NCPA - National Center for Policy Analysis


June 8, 2005

Interestingly, the strongest evidence against rising income inequality -- and declining economic mobility -- is found in the most recent poll, taken in March by, ironically, the New York Times, says Bruce Bartlett, a senior fellow with the National Center for Policy Analysis.

According to the Times:

  • Some 18 percent of people reported living in the lower class as children, but today, only seven percent say they belong to that class.
  • Another 44 percent say they had a working class childhood, however, only 35 percent say they are part of the working class today.
  • In short, the percentage of the population living in the bottom two income classes fell from 62 percent to 42 percent.

Concomitantly, the ranks of the middle and upper middle classes have increased, according to the Times:

  • Only 28 percent of people reported growing up middle class and just eight percent said they had lived in an upper middle class home.
  • Today, 42 percent of people say they belong to the middle class and 15 percent are part of the upper middle class.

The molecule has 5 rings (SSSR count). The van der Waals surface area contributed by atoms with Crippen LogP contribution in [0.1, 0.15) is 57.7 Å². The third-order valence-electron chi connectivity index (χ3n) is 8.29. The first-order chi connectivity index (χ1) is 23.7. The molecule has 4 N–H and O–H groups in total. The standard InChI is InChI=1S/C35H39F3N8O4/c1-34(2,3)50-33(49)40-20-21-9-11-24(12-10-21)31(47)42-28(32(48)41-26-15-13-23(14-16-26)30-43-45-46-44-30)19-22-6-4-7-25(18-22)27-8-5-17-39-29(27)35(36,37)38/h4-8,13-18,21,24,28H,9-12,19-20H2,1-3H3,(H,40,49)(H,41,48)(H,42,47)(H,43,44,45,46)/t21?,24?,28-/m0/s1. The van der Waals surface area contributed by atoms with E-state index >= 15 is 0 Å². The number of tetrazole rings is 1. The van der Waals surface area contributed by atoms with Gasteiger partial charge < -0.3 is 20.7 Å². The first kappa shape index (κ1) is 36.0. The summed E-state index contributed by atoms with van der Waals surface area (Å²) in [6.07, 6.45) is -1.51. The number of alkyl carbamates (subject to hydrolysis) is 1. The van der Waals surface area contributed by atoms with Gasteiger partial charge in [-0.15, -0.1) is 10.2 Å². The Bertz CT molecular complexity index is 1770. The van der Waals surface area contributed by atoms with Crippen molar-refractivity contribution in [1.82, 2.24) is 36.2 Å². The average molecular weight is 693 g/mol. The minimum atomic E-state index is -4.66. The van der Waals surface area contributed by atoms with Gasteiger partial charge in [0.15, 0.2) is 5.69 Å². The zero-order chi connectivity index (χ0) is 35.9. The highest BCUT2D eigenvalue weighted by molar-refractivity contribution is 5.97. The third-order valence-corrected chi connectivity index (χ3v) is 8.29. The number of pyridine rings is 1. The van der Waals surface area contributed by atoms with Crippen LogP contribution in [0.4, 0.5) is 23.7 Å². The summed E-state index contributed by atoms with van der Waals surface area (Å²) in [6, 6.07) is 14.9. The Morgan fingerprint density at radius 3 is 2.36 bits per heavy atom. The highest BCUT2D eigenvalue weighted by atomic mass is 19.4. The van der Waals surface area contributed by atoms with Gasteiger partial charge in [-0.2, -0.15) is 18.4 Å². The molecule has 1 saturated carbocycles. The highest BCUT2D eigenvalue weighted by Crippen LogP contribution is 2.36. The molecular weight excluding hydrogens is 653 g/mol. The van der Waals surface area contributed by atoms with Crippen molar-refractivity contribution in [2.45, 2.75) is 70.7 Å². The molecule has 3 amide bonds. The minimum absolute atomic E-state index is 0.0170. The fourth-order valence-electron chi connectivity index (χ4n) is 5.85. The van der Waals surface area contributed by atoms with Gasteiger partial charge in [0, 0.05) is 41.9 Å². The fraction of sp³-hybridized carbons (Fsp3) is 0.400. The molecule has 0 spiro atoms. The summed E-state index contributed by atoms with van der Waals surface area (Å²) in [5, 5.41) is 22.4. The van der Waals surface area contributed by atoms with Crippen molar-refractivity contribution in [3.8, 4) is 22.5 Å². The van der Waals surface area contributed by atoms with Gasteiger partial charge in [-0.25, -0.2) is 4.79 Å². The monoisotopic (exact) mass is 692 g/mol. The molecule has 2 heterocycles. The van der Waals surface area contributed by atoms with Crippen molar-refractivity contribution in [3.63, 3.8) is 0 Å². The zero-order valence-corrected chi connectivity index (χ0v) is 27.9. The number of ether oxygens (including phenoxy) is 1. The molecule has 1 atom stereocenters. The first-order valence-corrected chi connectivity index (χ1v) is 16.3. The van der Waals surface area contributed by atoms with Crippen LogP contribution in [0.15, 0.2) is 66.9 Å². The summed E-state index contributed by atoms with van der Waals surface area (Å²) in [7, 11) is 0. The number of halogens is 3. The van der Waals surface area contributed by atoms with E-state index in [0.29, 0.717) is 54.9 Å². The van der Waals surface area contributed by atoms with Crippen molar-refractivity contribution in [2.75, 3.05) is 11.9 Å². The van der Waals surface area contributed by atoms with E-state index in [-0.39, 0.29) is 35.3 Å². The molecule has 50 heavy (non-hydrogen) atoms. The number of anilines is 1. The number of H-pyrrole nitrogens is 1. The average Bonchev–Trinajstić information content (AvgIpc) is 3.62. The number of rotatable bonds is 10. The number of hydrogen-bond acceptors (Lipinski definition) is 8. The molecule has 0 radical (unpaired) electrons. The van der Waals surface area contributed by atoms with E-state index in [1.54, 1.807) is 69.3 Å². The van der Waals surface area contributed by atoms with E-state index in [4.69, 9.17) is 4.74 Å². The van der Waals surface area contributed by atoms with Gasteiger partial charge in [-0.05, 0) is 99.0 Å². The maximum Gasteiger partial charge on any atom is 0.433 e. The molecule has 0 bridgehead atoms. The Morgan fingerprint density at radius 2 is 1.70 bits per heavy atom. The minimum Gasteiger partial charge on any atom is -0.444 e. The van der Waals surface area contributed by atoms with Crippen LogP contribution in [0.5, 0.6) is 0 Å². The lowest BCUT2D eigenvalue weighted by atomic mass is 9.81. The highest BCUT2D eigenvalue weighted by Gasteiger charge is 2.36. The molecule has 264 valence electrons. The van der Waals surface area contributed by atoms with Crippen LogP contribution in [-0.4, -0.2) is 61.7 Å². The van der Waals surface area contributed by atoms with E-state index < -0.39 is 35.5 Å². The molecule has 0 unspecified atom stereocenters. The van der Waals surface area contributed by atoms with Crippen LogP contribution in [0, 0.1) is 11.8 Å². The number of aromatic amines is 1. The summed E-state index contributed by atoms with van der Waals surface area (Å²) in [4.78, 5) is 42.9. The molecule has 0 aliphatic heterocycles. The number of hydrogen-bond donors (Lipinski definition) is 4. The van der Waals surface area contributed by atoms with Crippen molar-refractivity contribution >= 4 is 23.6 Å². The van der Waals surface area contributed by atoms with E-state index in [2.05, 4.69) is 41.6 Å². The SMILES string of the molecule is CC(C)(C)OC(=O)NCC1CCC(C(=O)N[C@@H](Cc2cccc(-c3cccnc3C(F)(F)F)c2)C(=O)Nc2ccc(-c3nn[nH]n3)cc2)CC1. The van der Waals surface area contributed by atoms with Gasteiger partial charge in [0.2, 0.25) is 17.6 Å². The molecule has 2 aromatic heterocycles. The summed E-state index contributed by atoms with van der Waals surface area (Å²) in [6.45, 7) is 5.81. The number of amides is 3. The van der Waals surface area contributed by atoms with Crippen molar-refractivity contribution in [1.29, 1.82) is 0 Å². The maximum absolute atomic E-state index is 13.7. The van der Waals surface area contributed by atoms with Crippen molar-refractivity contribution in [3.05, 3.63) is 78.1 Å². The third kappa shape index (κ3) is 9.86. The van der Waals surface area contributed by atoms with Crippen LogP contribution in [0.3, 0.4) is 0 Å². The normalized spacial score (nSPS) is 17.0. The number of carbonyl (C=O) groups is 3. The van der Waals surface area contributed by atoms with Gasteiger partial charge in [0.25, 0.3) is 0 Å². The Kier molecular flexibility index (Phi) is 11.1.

• Only one percent of the population say they were in the upper class as children and that?s the same percentage that say they belong to this class today.

In other words, the Times found no evidence whatsoever of economic class stagnation or deterioration in the data. Fewer people live poorly and more people live well. The data are unambiguous because people are reporting their relative position in society as they see it. And in this case, perception is reality, says Bartlett.

Source: Bruce Bartlett, "The Inequality Myth," National Center for Policy Analysis, June 8, 2005.


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